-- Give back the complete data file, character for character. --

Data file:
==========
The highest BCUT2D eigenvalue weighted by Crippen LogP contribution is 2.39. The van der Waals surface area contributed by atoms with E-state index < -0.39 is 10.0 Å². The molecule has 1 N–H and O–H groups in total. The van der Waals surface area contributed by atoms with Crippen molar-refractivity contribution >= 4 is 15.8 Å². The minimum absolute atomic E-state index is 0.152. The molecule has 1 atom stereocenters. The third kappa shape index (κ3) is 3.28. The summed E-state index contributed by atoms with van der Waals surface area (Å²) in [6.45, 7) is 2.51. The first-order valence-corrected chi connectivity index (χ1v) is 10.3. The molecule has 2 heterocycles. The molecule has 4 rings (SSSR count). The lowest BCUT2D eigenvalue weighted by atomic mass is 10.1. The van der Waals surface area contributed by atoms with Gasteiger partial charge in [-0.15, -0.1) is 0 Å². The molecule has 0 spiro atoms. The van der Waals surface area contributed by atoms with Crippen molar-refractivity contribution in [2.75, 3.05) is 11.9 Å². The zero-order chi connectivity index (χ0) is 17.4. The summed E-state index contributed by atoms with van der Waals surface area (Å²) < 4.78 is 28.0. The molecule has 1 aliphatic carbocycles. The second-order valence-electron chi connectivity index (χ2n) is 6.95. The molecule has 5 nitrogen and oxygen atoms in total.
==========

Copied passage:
The highest BCUT2D eigenvalue weighted by Crippen LogP contribution is 2.39. The van der Waals surface area contributed by atoms with E-state index < -0.39 is 10.0 Å². The molecule has 1 N–H and O–H groups in total. The van der Waals surface area contributed by atoms with Crippen molar-refractivity contribution >= 4 is 15.8 Å². The minimum absolute atomic E-state index is 0.152. The molecule has 1 atom stereocenters. The third kappa shape index (κ3) is 3.28. The summed E-state index contributed by atoms with van der Waals surface area (Å²) in [6.45, 7) is 2.51. The first-order valence-corrected chi connectivity index (χ1v) is 10.3. The molecule has 2 heterocycles. The molecule has 4 rings (SSSR count). The lowest BCUT2D eigenvalue weighted by atomic mass is 10.1. The van der Waals surface area contributed by atoms with Gasteiger partial charge in [-0.15, -0.1) is 0 Å². The molecule has 0 spiro atoms. The van der Waals surface area contributed by atoms with Crippen molar-refractivity contribution in [2.75, 3.05) is 11.9 Å². The zero-order chi connectivity index (χ0) is 17.4. The summed E-state index contributed by atoms with van der Waals surface area (Å²) < 4.78 is 28.0. The molecule has 1 aliphatic carbocycles. The second-order valence-electron chi connectivity index (χ2n) is 6.95. The molecule has 5 nitrogen and oxygen atoms in total.